Technology capable of disrupting an industry is often hard to find as an investor. Yet the reward of significant investment returns often lie in the identification of such opportunities prior to them becoming common knowledge. It is for this reason that I want to highlight a small company that has brought together a proprietary process that significantly evolves the field of research & development [R&D].
With a small market capitalization of $332 million, it may be easy to dismiss Intermolecular, Inc. (IMI). Yet to do so, would neglect the advancement of a new business model capable of introducing rapid accelerations to an inefficient and laborious process of R&D. The company maintains a proprietary process that streamlines the elements of high-throughput processing, automated characterization, and automated analysis into a single platform. The platform is able to be used on a variety of advanced materials, processes, integration, and device architectures.
In one respect, the efficiencies gained are analogous to those yielded through the development of the combine harvester used for farming. The introduction of the original combine helped to streamline the operations of reaping, threshing, and winnowing into a single process. In doing so, the combine was credited as one of the most economically important labor-saving inventions, allowing a small fraction of the population to be engaged in agriculture.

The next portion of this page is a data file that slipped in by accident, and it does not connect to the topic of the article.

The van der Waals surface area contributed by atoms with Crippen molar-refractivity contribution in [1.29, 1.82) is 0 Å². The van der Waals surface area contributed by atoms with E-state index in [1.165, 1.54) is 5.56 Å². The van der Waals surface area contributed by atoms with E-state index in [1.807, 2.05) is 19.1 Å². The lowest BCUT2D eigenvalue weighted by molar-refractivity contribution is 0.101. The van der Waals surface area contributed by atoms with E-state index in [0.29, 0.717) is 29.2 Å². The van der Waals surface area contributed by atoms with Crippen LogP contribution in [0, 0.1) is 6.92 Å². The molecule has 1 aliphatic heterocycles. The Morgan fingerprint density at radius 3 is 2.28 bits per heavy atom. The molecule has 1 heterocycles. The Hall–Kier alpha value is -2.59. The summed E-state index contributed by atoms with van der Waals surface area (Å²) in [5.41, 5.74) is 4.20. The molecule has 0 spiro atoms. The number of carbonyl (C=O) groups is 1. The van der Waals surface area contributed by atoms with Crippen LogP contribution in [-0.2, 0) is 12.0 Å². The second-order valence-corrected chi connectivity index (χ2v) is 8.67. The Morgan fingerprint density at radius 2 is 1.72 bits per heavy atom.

While the field of R&D is far more exclusive than that of general agriculture, the potential impact should not be discounted. As we approach a new age of innovation utilizing ever more advanced materials, the rapid development of new technologies becomes an important factor in establishing a competitive advantage. In the modern age and in certain fields, innovation has become an expected race against the clock more so than a backdrop operation. This is especially true in the evolving fields of semiconductors and clean technology.